The Newgrange Tomb, which is a part of the extensive Brú na Bóinne complex (Palace of the Boyne) in County Meath, is one of the most famous Megalithic monuments in the world and the most famous site of Neolithic art in Ireland. Carbon-14 dating methods indicate that Newgrange Tomb was constructed between c.3300-2900 BCE, which is six centuries older than the oldest pyramid in Egypt and seven hundred years older than the stone circle at Stonehenge, during the late Stone Age or early Bronze era. Megalithic art experts calculate it took a workforce of 300, about 20 years to complete.
The Newgrange Tomb is one of the most famous Megalithic monuments in the world
It holds as many mysteries as each of world-known famous structures like the Great Pyramid of Giza and Stonehenge
The Newgrange tomb in Ireland holds as many mysteries as each of world-known famous structures like the Great Pyramid of Giza and Stonehenge. The massive complex of Newgrange was built about 3200 BC, yet its existence was not discovered by modern-age humans until 1699 when a local landowner wanted the mound dug up for its stones. Newgrange is a large circular mound with a stone passageway and chambers within. The mound is ringed by engraved “kerbstones” and has been classified by archaeologists as a passage tomb. Human bones were found in the chambers. “The remains of at least five people were recovered during excavation, although originally much more bone may have been placed there,” according to World Heritage Ireland. “Most of the bones found were cremated, although small amounts were unburned. Grave goods of chalk and bone beads and pendants as well as some polished stone balls were placed with the dead.”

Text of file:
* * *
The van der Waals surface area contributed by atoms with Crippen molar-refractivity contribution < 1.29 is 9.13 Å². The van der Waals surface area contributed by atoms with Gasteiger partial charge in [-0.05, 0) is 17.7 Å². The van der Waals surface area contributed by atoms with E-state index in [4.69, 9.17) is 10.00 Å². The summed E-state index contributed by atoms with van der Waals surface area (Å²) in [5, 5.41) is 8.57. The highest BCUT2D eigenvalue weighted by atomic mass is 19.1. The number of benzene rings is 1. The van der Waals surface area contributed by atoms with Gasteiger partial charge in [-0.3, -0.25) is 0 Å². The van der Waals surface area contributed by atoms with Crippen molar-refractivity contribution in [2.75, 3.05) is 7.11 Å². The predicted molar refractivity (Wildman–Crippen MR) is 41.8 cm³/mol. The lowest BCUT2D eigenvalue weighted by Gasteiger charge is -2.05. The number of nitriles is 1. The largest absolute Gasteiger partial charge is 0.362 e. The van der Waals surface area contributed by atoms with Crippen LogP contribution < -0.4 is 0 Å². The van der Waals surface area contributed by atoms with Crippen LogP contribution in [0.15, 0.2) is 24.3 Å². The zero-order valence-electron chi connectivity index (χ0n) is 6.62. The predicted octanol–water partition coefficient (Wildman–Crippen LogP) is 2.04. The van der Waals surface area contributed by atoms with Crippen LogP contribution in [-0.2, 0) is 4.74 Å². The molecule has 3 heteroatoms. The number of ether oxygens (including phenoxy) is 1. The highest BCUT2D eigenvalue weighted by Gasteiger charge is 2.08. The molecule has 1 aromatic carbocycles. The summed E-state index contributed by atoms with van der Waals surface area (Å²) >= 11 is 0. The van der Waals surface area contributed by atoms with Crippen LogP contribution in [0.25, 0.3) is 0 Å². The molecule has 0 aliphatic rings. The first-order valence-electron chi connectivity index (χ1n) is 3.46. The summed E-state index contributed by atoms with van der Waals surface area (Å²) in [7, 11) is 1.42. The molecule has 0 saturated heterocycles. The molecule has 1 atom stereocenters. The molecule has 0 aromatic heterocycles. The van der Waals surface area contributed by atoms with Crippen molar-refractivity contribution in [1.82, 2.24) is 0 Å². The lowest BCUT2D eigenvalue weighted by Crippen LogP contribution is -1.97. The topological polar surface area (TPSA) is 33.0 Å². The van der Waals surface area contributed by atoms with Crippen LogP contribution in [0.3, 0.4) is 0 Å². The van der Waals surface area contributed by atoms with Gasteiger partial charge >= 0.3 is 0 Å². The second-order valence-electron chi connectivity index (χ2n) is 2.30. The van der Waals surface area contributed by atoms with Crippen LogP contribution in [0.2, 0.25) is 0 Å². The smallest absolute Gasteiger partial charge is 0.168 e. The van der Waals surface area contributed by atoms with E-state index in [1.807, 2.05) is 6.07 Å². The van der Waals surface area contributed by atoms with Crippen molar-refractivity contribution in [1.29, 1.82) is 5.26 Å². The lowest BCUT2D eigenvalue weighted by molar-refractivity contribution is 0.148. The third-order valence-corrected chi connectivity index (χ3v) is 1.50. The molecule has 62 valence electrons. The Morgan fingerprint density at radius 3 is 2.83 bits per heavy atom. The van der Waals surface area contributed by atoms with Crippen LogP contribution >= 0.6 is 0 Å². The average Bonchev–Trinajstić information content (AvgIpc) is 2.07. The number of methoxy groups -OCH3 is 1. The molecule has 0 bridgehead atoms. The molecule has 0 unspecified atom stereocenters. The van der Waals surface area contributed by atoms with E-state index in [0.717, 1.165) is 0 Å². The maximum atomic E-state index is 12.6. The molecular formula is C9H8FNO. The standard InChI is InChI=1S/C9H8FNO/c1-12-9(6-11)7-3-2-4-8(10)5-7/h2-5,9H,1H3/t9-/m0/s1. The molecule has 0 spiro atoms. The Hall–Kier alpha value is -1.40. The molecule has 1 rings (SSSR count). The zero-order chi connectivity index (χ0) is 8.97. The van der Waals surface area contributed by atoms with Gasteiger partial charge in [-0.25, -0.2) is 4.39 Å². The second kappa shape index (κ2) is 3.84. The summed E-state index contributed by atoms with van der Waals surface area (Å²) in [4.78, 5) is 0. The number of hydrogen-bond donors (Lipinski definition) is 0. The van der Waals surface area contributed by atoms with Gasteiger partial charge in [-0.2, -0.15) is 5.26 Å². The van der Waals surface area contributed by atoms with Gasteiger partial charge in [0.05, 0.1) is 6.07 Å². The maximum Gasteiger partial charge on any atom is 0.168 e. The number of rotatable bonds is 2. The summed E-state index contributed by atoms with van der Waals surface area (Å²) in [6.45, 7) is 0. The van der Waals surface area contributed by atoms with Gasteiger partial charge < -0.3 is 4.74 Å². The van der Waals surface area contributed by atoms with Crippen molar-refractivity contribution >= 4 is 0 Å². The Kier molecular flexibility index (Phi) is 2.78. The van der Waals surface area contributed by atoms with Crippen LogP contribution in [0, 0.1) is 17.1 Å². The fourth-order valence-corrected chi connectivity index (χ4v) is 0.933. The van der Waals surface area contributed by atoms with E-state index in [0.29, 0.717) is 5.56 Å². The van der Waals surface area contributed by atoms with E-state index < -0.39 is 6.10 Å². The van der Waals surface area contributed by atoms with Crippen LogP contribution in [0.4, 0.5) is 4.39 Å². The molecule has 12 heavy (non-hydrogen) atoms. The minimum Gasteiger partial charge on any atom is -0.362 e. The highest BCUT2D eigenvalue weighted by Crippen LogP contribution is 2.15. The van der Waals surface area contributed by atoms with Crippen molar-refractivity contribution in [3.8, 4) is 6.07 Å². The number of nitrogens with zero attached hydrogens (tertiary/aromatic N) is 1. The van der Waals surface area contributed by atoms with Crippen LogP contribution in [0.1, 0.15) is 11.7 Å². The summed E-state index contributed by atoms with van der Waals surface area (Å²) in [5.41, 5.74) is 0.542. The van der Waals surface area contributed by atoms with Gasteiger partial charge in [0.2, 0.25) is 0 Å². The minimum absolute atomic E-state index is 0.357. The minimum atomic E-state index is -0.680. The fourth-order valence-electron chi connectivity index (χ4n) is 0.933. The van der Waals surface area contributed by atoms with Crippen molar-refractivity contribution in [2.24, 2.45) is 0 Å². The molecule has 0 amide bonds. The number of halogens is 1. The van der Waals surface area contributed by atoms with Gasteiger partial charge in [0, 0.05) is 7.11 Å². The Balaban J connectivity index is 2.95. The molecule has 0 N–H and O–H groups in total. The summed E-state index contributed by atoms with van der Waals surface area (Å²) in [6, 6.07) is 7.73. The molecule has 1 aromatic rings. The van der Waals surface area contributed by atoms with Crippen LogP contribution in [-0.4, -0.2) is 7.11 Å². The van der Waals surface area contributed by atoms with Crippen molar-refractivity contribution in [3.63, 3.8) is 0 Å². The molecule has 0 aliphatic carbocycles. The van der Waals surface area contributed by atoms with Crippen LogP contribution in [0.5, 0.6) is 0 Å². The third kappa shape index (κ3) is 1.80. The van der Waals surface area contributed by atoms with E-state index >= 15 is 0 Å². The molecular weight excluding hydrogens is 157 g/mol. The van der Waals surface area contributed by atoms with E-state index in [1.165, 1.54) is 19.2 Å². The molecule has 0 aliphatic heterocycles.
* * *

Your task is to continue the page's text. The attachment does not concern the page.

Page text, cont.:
Archaeologists classified Newgrange as a passage tomb, however, Newgrange is now recognized to be much more than a passage tomb. The ancient temple is a more fitting classification, a place of astrological, spiritual, religious, and ceremonial importance, much as present-day cathedrals are places of prestige and worship where dignitaries may be laid to rest. Clare Tuffy, manager of the Brú na Bóinne Visitor Centre, told CNN: “We think for the people who built it, it was far more than just a tomb. It would have been a place where people gathered, it would have been a place where the ancestors were honored. It is a symbol of the people’s wealth, and it is a place probably where they interceded between the living and the dead.”
The Newgrange Tomb is a place of astrological, spiritual, religious, and ceremonial importance
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